Local Sports

My Dying Fandom

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Lakeshore Public Radio’s Tom Maloney gives his thoughts on America’s favorite past-time, and his relationship with the sport he used to love. This is an opinion piece, and not reflective of Lakeshore Public Radio’s stance on any issues.


I used to be a fan. Juiced up batters, and flame throwing pitchers dotted the line-ups of almost every team. My baseball card collection was laughingly huge. Like the biceps ripping through sleeves, smashing the ball wherever the bat directed.

It didn’t matter if it was the White Sox late at night traveling to the West Coast, or the Cubs or Braves just as I got home from school, I was watching baseball. ESPN’s Baseball Tonight was my daily bible. The Sunday Night game of the week made me forget about Sundays in the fall. I was a summer child, and baseball was my blood.

I used to be a fan. So, what happened? Life, I suppose? Not having the time in the day to try and keep up with a fantasy baseball team isn’t a surprise anymore, either. I work full-time, I go to grad school full-time, there’s time with my girlfriend and my family and her family, my friends when my schedule and theirs’ line-up, and hockey games (yes, I play year-round). It shouldn’t be a surprise that I don’t have time to keep up with the game that I once loved.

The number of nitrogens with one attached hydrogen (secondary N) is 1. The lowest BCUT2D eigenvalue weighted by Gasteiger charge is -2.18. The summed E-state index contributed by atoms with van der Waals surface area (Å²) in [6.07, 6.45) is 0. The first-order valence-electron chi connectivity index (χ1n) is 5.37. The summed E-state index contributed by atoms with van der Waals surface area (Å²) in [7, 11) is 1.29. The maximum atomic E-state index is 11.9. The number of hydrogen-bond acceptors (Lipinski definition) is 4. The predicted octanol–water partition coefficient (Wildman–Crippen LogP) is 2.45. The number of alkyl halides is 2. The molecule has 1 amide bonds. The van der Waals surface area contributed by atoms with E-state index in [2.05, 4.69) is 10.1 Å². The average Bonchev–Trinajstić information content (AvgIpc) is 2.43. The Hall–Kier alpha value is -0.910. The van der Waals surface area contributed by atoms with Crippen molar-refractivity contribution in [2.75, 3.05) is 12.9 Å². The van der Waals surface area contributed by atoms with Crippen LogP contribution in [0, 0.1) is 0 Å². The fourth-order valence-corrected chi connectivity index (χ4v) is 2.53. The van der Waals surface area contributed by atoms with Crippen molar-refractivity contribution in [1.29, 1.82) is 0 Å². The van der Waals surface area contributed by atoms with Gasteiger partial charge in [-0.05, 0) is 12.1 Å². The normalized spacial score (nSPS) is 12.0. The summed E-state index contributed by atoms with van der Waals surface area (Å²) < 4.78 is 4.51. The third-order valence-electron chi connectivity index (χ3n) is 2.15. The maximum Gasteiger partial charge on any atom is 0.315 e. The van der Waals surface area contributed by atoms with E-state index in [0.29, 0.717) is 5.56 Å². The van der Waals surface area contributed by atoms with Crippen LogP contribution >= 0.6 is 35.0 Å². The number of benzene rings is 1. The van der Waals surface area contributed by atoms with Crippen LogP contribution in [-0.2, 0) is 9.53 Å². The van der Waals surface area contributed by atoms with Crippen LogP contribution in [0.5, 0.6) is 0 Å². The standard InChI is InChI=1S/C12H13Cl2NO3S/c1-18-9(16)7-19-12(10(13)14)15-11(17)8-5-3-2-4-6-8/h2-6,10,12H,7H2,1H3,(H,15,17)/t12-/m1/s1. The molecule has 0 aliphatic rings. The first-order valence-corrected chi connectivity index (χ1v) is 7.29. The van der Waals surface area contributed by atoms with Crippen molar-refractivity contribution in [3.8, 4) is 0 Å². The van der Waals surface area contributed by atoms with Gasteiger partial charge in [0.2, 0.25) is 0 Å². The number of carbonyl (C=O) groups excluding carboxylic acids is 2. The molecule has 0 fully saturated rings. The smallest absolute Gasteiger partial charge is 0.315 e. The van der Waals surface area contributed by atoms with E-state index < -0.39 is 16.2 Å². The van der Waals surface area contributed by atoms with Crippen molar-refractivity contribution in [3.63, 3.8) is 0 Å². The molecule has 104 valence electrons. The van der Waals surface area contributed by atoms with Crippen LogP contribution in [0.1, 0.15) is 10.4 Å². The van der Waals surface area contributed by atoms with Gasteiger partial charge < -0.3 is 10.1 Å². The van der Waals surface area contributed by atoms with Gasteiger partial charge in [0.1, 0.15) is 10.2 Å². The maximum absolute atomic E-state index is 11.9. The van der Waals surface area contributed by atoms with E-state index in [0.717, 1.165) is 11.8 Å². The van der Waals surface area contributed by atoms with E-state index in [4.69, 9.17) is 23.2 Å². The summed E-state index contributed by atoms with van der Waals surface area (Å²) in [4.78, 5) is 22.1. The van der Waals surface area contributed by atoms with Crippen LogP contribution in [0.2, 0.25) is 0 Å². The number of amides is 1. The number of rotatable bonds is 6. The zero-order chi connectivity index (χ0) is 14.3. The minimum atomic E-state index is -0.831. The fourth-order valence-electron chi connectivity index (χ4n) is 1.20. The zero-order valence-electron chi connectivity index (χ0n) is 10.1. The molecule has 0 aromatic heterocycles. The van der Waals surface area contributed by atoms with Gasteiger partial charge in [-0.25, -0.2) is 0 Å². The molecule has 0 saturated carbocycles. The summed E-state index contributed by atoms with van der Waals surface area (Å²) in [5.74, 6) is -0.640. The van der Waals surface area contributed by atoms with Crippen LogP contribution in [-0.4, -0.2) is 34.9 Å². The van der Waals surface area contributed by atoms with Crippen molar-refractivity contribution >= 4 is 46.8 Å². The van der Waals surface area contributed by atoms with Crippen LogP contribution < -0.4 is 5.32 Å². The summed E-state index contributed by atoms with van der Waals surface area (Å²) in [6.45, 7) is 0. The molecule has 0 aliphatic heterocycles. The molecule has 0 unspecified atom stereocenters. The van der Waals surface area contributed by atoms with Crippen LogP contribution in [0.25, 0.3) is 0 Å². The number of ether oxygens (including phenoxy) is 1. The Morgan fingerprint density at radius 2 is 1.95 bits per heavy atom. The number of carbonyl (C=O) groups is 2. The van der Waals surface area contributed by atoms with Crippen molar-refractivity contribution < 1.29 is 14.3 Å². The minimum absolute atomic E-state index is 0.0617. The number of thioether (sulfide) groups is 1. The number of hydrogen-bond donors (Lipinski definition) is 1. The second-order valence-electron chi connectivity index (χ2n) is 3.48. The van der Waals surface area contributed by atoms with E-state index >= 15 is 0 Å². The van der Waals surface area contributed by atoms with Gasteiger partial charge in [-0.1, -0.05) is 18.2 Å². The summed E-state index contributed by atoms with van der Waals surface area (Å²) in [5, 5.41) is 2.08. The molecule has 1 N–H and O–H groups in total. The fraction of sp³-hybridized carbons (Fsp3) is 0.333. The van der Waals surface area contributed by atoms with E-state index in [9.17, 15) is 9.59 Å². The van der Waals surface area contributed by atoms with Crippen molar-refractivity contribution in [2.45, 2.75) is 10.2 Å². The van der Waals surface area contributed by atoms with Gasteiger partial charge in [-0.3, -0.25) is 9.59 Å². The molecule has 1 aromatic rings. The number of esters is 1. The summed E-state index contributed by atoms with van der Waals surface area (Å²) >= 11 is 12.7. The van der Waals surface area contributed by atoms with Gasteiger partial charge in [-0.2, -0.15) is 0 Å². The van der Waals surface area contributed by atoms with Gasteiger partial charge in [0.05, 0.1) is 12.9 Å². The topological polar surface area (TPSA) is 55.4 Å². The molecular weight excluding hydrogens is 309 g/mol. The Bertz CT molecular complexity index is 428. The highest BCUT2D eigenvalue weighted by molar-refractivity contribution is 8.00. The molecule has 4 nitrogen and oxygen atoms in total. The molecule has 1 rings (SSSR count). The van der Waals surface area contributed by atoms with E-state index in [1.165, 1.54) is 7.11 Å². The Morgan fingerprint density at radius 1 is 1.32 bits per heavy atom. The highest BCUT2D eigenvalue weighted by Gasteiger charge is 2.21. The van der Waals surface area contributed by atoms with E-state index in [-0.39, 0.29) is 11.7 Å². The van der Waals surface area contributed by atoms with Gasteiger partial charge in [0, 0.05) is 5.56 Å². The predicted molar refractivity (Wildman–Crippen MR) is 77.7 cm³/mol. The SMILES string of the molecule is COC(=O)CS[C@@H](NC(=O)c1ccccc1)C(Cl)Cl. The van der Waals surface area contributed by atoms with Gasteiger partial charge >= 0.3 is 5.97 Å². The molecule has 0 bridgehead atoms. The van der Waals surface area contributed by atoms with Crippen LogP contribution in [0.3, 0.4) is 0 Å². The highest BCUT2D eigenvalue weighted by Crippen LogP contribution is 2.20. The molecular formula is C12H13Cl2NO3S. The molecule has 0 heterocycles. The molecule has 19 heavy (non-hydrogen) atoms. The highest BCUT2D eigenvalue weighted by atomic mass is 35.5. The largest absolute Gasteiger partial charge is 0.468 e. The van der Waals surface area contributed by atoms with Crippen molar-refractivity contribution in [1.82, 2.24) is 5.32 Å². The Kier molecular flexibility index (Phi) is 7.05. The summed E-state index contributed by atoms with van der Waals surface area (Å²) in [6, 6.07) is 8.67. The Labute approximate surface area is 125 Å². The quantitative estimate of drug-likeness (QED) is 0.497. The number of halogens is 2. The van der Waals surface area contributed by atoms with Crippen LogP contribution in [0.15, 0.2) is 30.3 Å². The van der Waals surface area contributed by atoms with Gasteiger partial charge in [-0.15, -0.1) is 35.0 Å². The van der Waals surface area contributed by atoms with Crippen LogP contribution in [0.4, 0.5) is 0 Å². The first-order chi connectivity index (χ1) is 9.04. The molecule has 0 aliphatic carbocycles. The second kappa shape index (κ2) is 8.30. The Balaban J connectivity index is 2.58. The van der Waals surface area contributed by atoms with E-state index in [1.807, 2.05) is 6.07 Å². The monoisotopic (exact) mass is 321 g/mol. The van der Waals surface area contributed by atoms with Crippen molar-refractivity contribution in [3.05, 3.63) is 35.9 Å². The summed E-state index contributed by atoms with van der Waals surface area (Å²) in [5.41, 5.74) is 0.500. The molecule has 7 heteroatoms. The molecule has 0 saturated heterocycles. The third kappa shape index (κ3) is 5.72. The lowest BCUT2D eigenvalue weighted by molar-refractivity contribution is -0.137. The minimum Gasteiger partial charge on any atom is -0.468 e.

But, it’s not that I can no longer keep up with it, it’s that I don’t want to keep up with it. Why? Is it age? Is it that I’ve become disjointed, like many fans, about the post-steroid era? Is this even the post-steroid era; as many players are still suspended and others are still lying about ending up on a banned substance list? Is it the price of tickets to go to Sox park (Comiskey, if you will, because I can’t bring myself to call it U.S. Cellular Field)? Could it be that the Cubs, once I got to an age where I could tell right from wrong, were never the right answer for me? Sure, there’s Wrigleyville, which, in my older age, I’ve come to love, but that’s not baseball.

Sitting in front of a computer screen, trying to figure out who’s going to go 3-4, with 3 RBI’s and a run scored is too tedious. Scanning the back of every baseball card for some rare tidbit of information is mind numbing. Now, don’t get me wrong, I love going to games, when I can make it. Being there, with people I know, enjoying the sunshine down the 3rd baseline of Sox park, or grilling brats and drinking someone else’s Old Style. I guess I’m still a fan, and my fandom isn’t dead. But, the heartbeat is slower.

Just do me a favor, flag down the beer guy when you see him again.

-Tom Maloney

*Photo from NPR

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